Harassment in the workplace could happen to you. You question whether your coworker's obscene comments and unwanted touching are really harassment, or if you are just sensitive. Are you supposed to report the incident? Maybe you should deal with the harasser on your own. Or, maybe it's best to talk to coworkers about it. The confusion around how to handle the harassment presents you with an ethical dilemma because you don't know the right or wrong way to handle it.
Understanding Gray Areas
Just because your workplace has a code of ethics doesn't necessarily mean that employees understand which behaviors are considered harassment. Whether someone makes you feel uncomfortable because of belittling remarks, flirtation, obscene language or unwanted touching, you shouldn't fall into the ethical dilemma of questioning whether you are being harassed or if you should report it. For you to feel safe at work, training on workplace ethics guidelines can clear up the gray areas regarding harassment and how to handle the situation.
As an example of harassment, think of being the only woman working on a project and being picked on and patronized by one team member. The rest of your team members see it, but face their own ethical dilemma of how to handle the situation. They know that, ethically, they should stand up for you, but worry about the risk of being ostracized or even losing their jobs. If the workplace doesn't make clear that sexual harassment will not be tolerated, people may wonder whether standing up for another person works in their favor ... and that is an ethical dilemma.
Rating Your Decision
If you fall into an ethical dilemma related to harassment, "Paralegals Ethics," by Angela Schneeman, suggests rating your situation based on a set of guidelines to help you determine if you are making the right ethical choice. Rate from one to five, with one being the lowest. Rate the level of information on which you are basing your decision; input from others who should be involved in your decision; the plan for the consequences of your decision; ethical principles behind your decision; fairness; your decision as a universal law; and how you would feel if your friends knew about your decision. The higher your score, the more ethical your decision. If you get to 22 or higher, Schneeman says, you can be quite confident in your decision.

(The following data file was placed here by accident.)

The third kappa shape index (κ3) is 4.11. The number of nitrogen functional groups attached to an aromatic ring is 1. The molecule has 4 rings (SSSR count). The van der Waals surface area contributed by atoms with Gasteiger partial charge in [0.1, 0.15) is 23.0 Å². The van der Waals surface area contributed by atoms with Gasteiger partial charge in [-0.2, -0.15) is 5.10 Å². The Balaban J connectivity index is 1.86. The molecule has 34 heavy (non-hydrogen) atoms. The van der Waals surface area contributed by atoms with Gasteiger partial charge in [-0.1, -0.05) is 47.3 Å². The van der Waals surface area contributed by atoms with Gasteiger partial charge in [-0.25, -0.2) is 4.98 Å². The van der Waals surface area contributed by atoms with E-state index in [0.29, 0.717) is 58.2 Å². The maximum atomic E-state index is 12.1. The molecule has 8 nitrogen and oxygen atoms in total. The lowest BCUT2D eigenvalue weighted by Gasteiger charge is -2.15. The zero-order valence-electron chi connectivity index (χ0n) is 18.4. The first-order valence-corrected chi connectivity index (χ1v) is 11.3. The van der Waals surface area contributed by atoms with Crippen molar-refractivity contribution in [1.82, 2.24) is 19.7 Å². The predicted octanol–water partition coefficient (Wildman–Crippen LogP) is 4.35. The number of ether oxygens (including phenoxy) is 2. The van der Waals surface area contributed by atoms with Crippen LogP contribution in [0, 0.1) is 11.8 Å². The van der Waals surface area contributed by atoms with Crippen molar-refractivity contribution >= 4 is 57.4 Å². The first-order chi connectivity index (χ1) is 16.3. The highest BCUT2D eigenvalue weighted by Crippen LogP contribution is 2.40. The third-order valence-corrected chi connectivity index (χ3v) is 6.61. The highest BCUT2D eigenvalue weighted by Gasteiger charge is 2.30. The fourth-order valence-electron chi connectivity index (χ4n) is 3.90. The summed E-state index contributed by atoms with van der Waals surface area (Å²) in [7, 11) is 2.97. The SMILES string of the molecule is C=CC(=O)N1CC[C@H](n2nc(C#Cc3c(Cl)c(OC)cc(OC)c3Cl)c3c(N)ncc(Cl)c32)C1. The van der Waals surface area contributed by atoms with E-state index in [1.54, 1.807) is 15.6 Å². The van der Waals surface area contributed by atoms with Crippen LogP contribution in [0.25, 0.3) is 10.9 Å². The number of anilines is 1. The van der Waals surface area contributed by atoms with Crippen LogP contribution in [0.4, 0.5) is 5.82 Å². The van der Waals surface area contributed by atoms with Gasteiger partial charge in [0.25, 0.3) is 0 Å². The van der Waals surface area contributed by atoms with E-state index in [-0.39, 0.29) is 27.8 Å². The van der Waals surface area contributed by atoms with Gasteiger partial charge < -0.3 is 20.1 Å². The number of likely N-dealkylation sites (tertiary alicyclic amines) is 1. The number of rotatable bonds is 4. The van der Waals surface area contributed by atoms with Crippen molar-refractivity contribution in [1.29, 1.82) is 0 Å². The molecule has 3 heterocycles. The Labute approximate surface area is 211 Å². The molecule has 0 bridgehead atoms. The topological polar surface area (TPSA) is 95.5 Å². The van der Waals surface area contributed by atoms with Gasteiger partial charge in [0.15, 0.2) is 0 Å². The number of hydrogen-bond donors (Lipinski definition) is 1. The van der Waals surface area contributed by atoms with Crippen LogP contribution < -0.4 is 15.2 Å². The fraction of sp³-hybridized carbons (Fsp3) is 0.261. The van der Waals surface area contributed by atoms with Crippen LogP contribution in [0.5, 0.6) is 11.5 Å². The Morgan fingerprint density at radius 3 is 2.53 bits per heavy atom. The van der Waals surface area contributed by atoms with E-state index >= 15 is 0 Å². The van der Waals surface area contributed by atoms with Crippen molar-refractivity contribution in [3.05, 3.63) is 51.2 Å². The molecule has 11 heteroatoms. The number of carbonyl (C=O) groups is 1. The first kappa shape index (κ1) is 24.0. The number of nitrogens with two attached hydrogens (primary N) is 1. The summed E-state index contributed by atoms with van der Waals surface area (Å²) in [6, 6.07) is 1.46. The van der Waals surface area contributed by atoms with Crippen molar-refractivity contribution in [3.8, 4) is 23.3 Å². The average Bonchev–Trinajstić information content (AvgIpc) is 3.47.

Changing the Environment
Where there is ambition, ego, varying work styles, and workplace romance, ethical dilemmas relating to harassment can occur. As a victim in the situation, you are faced with two negatives -- defying your conscience or the intimidating option of standing up to the offender. The dilemma can stress you out and make you feel sick. If your workplace ignores harassment issues, employees will avoid coming to work or get into arguments with each other and have a hard time completing projects. A workplace that recognizes the negative effects of harassment should provide ethical guidance on harassment and open discussions and create a healthy work environment that you look forward to going to every day.
- Free Management Library: Complete Guide to Ethics Management: An Ethics Toolkit for Managers
- Bloomberg Business Week: Workplace Ethics: The High Cost of Compromise; Kirk O. Hanson
- The Institute of Chartered Accountants of India: Workplace Ethics
- Paralegals Ethics; Angela Schneeman
- You've Got To Be Kidding!: How to Keep Your Job Without Losing Your Integrity; Nan DeMars
- Treating Worker Dissatisfaction During Economic Change; Morley D. Glicken, Ben Robinson
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